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Publication numberUS4544421 A
Publication typeGrant
Application numberUS 06/540,388
Publication dateOct 1, 1985
Filing dateOct 11, 1983
Priority dateOct 11, 1983
Fee statusLapsed
Also published asEP0139506A2, EP0139506A3
Publication number06540388, 540388, US 4544421 A, US 4544421A, US-A-4544421, US4544421 A, US4544421A
InventorsGilbert D. Springer
Original AssigneeFerix Corporation
Export CitationBiBTeX, EndNote, RefMan
External Links: USPTO, USPTO Assignment, Espacenet
Multi-directional field annealing of a thin-film electromagnetic read/write head
US 4544421 A
Abstract
A method of field annealing a thin-film electromagnetic read/write head formed of magnetic-field-responsive material having a known Curie temperature. Such a head also includes an electric coil for operatively exciting the head. The method includes the steps of heating the head to a temperature less than the Curie temperature, and then cooling the head while applying electric current to the coil sufficient to induce magnetic flux in the head. The foregoing steps, properly applied, align the magnetic-field-responsive structure, such as magnetic domains in a soft magnetic material, in the direction of operative flux flow in the head.
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Claims(4)
It is claimed and desired to secure by Letters Patent:
1. A method of field annealing a thin-film electromagnetic read/write head, having a read/write gap, formed of magnetic material having magnetic-field-responsive structure and a known Curie temperature, and also having electric current-carrying means for inducing magnetic flux in the head flowing in a path through such magnetic material during operation of the head, said method comprising the steps of
heating the head to a temperature less than the known Curie temperature,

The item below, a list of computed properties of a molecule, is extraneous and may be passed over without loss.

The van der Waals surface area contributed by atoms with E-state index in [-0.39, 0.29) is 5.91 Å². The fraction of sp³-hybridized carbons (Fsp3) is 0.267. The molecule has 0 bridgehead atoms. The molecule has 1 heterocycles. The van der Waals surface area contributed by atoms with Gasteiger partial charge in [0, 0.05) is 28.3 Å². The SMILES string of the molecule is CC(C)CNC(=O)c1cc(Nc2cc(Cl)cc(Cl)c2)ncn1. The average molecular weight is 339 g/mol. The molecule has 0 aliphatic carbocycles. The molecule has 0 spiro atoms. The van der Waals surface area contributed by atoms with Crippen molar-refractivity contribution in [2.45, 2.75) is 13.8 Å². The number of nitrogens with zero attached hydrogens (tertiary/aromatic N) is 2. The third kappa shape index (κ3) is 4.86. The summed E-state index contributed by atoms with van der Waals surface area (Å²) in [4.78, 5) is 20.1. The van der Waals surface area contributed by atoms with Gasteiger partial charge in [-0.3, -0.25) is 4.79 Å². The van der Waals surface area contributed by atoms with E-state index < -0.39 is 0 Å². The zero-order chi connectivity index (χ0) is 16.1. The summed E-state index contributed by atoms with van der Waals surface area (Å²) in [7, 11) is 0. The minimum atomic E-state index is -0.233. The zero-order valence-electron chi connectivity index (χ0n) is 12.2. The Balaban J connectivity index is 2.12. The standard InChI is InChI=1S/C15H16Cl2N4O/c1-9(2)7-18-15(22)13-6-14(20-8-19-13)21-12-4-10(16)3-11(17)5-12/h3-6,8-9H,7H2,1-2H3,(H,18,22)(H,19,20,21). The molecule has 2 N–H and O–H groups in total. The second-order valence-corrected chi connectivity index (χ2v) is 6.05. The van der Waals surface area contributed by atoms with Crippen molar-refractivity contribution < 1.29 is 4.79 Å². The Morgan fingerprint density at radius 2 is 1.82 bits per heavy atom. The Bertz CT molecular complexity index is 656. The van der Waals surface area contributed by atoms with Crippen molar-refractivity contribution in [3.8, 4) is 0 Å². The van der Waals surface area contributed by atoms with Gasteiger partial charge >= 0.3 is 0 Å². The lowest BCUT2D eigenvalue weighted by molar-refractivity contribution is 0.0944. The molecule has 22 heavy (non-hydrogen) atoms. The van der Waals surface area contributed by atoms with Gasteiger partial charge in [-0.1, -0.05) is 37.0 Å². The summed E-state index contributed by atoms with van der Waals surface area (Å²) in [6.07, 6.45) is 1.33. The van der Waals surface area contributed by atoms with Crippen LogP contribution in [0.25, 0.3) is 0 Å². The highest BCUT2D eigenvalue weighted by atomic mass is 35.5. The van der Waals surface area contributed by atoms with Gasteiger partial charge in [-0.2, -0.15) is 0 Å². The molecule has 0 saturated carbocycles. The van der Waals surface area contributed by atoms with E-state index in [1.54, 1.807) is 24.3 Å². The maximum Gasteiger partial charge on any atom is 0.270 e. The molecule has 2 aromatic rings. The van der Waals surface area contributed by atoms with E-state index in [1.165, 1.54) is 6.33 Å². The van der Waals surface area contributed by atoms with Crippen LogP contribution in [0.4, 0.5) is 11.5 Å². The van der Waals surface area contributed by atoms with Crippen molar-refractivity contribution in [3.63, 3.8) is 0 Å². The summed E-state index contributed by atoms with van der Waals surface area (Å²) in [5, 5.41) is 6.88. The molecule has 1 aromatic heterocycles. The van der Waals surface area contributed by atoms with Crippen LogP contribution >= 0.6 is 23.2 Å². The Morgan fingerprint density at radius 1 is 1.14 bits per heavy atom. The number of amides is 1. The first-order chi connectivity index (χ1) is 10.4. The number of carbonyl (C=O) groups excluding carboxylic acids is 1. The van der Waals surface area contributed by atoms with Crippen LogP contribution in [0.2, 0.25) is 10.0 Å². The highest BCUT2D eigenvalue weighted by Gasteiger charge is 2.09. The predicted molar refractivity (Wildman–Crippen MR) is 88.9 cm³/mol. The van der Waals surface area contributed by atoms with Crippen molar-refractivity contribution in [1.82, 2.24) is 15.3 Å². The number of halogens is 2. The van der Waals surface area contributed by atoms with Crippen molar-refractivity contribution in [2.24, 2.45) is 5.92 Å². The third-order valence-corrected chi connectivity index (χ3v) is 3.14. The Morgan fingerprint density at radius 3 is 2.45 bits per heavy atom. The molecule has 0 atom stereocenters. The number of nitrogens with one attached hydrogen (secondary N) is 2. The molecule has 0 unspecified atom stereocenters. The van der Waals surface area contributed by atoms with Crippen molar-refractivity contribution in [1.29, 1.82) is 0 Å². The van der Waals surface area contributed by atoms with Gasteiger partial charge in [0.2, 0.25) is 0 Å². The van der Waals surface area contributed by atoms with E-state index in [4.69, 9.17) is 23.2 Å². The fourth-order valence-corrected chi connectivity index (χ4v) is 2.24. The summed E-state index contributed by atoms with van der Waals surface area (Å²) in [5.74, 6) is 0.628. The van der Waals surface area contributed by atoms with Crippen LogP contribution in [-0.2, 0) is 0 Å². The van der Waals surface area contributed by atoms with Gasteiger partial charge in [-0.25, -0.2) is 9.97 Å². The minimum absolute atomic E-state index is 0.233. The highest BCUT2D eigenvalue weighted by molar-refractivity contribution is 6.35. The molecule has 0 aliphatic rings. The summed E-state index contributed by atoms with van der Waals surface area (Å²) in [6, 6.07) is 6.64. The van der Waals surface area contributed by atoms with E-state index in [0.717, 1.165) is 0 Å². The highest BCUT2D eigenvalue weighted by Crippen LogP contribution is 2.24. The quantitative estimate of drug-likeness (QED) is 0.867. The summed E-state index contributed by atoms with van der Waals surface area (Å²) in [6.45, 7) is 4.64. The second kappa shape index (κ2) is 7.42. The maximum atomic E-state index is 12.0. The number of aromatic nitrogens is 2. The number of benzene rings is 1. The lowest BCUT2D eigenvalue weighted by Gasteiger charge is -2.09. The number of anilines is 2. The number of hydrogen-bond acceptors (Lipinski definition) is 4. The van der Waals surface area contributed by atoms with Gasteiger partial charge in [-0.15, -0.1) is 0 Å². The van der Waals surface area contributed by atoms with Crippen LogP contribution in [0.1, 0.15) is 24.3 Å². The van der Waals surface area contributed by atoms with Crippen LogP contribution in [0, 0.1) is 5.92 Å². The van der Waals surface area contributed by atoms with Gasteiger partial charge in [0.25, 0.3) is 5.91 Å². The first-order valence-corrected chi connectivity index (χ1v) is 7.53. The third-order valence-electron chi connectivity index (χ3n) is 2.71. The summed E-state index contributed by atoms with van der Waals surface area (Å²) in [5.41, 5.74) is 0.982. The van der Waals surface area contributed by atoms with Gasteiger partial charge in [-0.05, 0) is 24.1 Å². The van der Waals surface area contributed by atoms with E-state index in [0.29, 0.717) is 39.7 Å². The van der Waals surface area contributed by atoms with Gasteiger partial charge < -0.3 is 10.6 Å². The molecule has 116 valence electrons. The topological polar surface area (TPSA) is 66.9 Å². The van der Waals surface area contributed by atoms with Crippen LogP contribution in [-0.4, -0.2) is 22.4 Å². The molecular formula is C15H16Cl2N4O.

after said heating, cooling the head,
during at least said step of cooling, applying electric current to the current-carrying means sufficient to induce magnetic flux in such head,
during said step of applying current, magnetically shorting the read/write gap of the head, and
by said foregoing steps, aligning magnetic-field-responsive structure in such material with the direction of flux flow in the head.
2. The method of claim 1 which further includes, intermediate the steps of heating and cooling, the step of maintaining the head substantially at the temperature achieved in the heating step for a known period of time.
3. A method of multi-direction field annealing a generally planar, thin-film electromagnetic read/write head having a layer portion formed of magnetic material having magnetic-field-responsive structure and a known Curie temperature, such head being of a type having a pair of complementary concentric poles generally circumferentially symmetrically disposed about an axis substantially normal to the plane of the structure, and an electrical current-carrying spiral winding disposed about such poles energizable to induce magnetic flux to flow generally radially relative to such axis in such material, said method comprising the steps of,
heating such a head to a temperature less than the above-mentioned Curie temperature,
after said heating, cooling the head,
during at least said step of cooling, applying electric current in such winding sufficient to induce magnetic flux in such head,
during said step of applying current, magnetically shorting the poles of the head, and
by said foregoing steps, aligning magnetic-field-responsive structure in such material with the direction of flux flow in the head.
4. The method of claim 3 which further includes, intermediate after the steps of heating and cooling, the step of maintaining the head substantially at the temperature achieved in the heating step for a known period of time.
Description
BACKGROUND AND SUMMARY OF THE INVENTION

This invention pertains to a method of field annealing a thin-film electromagnetic read/write head, and in particular, to such a method producing multi-directional field annealing in such a head.

It is well known that soft magnetic materials contain magnetic-field-responsive structure, such as atomic spins and domains which tend to align with a magnetic field to which they are subjected. When thin-film electromagnetic read/write heads are initially produced, a layer of magnetic material will have, generally speaking, what is known in the trade as an easy access in the plane of the film and a hard axis perpendicular to that plane. However, the particular alignment within the plane on formation of the heads is generally quite random. When such a head is excited to produce flux in the head for reading or writing, this flux field must be strong enough to realign all of the magnetic-field-responsive structure, hereafter simply referred to as domains, with the direction of flux.